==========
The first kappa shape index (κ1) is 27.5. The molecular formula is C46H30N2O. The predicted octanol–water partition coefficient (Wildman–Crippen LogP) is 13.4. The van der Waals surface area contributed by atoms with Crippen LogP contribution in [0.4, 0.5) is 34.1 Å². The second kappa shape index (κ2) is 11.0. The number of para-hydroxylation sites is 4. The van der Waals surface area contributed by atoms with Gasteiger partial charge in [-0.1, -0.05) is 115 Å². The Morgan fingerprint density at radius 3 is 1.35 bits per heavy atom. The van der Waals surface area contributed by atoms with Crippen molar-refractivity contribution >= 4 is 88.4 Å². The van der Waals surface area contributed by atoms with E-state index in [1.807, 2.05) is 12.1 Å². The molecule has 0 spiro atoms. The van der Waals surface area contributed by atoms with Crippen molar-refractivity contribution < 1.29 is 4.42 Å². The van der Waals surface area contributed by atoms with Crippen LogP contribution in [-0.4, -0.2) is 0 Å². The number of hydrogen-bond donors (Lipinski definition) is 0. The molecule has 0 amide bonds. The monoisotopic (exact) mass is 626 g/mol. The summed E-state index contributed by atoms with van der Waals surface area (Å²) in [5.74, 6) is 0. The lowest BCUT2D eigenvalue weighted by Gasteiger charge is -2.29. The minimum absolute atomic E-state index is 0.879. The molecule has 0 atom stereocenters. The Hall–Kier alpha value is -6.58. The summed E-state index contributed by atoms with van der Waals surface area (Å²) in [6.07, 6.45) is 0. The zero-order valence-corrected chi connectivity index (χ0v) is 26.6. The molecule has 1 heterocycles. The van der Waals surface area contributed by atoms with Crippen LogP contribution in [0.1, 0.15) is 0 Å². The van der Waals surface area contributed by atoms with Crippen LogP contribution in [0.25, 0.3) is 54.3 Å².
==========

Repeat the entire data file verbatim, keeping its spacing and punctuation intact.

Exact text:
The first kappa shape index (κ1) is 27.5. The molecular formula is C46H30N2O. The predicted octanol–water partition coefficient (Wildman–Crippen LogP) is 13.4. The van der Waals surface area contributed by atoms with Crippen LogP contribution in [0.4, 0.5) is 34.1 Å². The second kappa shape index (κ2) is 11.0. The number of para-hydroxylation sites is 4. The van der Waals surface area contributed by atoms with Gasteiger partial charge in [-0.1, -0.05) is 115 Å². The Morgan fingerprint density at radius 3 is 1.35 bits per heavy atom. The van der Waals surface area contributed by atoms with Crippen molar-refractivity contribution >= 4 is 88.4 Å². The van der Waals surface area contributed by atoms with E-state index in [1.807, 2.05) is 12.1 Å². The molecule has 0 spiro atoms. The van der Waals surface area contributed by atoms with Crippen molar-refractivity contribution < 1.29 is 4.42 Å². The van der Waals surface area contributed by atoms with Crippen LogP contribution in [-0.4, -0.2) is 0 Å². The number of hydrogen-bond donors (Lipinski definition) is 0. The molecule has 0 amide bonds. The monoisotopic (exact) mass is 626 g/mol. The summed E-state index contributed by atoms with van der Waals surface area (Å²) in [5.74, 6) is 0. The lowest BCUT2D eigenvalue weighted by Gasteiger charge is -2.29. The minimum absolute atomic E-state index is 0.879. The molecule has 0 atom stereocenters. The Hall–Kier alpha value is -6.58. The summed E-state index contributed by atoms with van der Waals surface area (Å²) in [6.07, 6.45) is 0. The zero-order valence-corrected chi connectivity index (χ0v) is 26.6. The molecule has 1 heterocycles. The van der Waals surface area contributed by atoms with Crippen LogP contribution in [0.1, 0.15) is 0 Å². The van der Waals surface area contributed by atoms with Crippen LogP contribution in [0.25, 0.3) is 54.3 Å².